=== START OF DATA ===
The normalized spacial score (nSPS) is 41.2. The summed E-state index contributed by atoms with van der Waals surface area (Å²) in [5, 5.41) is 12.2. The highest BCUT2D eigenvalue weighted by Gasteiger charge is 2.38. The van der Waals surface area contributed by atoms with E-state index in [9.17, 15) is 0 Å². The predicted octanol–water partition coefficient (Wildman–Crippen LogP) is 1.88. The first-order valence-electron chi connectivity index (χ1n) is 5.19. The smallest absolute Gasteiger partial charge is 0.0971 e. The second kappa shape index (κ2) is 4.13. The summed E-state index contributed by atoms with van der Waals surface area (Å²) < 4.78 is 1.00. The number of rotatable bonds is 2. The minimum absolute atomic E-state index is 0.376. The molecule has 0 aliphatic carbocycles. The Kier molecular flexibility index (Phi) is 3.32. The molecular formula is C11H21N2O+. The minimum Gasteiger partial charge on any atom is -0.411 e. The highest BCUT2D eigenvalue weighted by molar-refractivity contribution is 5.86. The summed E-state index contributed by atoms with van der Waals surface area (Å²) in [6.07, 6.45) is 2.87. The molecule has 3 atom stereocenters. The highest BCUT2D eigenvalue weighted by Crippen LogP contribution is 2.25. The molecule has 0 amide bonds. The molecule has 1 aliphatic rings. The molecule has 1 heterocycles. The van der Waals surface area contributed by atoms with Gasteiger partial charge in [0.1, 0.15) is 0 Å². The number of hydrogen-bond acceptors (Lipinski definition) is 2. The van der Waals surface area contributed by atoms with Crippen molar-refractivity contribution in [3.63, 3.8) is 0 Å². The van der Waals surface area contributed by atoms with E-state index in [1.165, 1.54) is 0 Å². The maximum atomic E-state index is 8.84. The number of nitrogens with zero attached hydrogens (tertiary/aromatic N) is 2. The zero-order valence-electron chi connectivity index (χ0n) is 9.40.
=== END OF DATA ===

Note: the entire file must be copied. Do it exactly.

The normalized spacial score (nSPS) is 41.2. The summed E-state index contributed by atoms with van der Waals surface area (Å²) in [5, 5.41) is 12.2. The highest BCUT2D eigenvalue weighted by Gasteiger charge is 2.38. The van der Waals surface area contributed by atoms with E-state index in [9.17, 15) is 0 Å². The predicted octanol–water partition coefficient (Wildman–Crippen LogP) is 1.88. The first-order valence-electron chi connectivity index (χ1n) is 5.19. The smallest absolute Gasteiger partial charge is 0.0971 e. The second kappa shape index (κ2) is 4.13. The summed E-state index contributed by atoms with van der Waals surface area (Å²) < 4.78 is 1.00. The number of rotatable bonds is 2. The minimum absolute atomic E-state index is 0.376. The molecule has 0 aliphatic carbocycles. The Kier molecular flexibility index (Phi) is 3.32. The molecular formula is C11H21N2O+. The minimum Gasteiger partial charge on any atom is -0.411 e. The highest BCUT2D eigenvalue weighted by molar-refractivity contribution is 5.86. The summed E-state index contributed by atoms with van der Waals surface area (Å²) in [6.07, 6.45) is 2.87. The molecule has 3 atom stereocenters. The highest BCUT2D eigenvalue weighted by Crippen LogP contribution is 2.25. The molecule has 0 amide bonds. The molecule has 1 aliphatic rings. The molecule has 1 heterocycles. The van der Waals surface area contributed by atoms with Gasteiger partial charge in [0.1, 0.15) is 0 Å². The number of hydrogen-bond acceptors (Lipinski definition) is 2. The van der Waals surface area contributed by atoms with Crippen molar-refractivity contribution in [3.63, 3.8) is 0 Å². The van der Waals surface area contributed by atoms with E-state index in [1.165, 1.54) is 0 Å². The maximum atomic E-state index is 8.84. The number of nitrogens with zero attached hydrogens (tertiary/aromatic N) is 2. The zero-order valence-electron chi connectivity index (χ0n) is 9.40.